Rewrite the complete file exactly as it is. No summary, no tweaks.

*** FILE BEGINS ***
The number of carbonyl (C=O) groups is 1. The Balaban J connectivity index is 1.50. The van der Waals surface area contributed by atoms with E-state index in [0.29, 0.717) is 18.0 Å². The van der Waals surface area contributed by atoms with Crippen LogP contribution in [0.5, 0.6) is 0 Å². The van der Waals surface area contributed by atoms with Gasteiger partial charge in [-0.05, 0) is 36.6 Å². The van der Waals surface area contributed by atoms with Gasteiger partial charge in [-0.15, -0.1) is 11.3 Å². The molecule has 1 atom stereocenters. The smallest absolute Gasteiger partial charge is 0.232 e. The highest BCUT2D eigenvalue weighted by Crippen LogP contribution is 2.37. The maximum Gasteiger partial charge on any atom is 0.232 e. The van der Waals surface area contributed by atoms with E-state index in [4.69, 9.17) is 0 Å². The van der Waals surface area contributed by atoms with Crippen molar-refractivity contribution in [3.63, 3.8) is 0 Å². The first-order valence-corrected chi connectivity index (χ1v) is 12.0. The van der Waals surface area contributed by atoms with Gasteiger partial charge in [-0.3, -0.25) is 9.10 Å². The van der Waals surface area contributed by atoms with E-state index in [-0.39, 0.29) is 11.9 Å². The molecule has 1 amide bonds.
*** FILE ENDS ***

The number of carbonyl (C=O) groups is 1. The Balaban J connectivity index is 1.50. The van der Waals surface area contributed by atoms with E-state index in [0.29, 0.717) is 18.0 Å². The van der Waals surface area contributed by atoms with Crippen LogP contribution in [0.5, 0.6) is 0 Å². The van der Waals surface area contributed by atoms with Gasteiger partial charge in [-0.05, 0) is 36.6 Å². The van der Waals surface area contributed by atoms with Gasteiger partial charge in [-0.15, -0.1) is 11.3 Å². The molecule has 1 atom stereocenters. The smallest absolute Gasteiger partial charge is 0.232 e. The highest BCUT2D eigenvalue weighted by Crippen LogP contribution is 2.37. The maximum Gasteiger partial charge on any atom is 0.232 e. The van der Waals surface area contributed by atoms with E-state index in [4.69, 9.17) is 0 Å². The van der Waals surface area contributed by atoms with Crippen molar-refractivity contribution in [3.63, 3.8) is 0 Å². The first-order valence-corrected chi connectivity index (χ1v) is 12.0. The van der Waals surface area contributed by atoms with Gasteiger partial charge in [-0.3, -0.25) is 9.10 Å². The van der Waals surface area contributed by atoms with E-state index in [-0.39, 0.29) is 11.9 Å². The molecule has 1 amide bonds.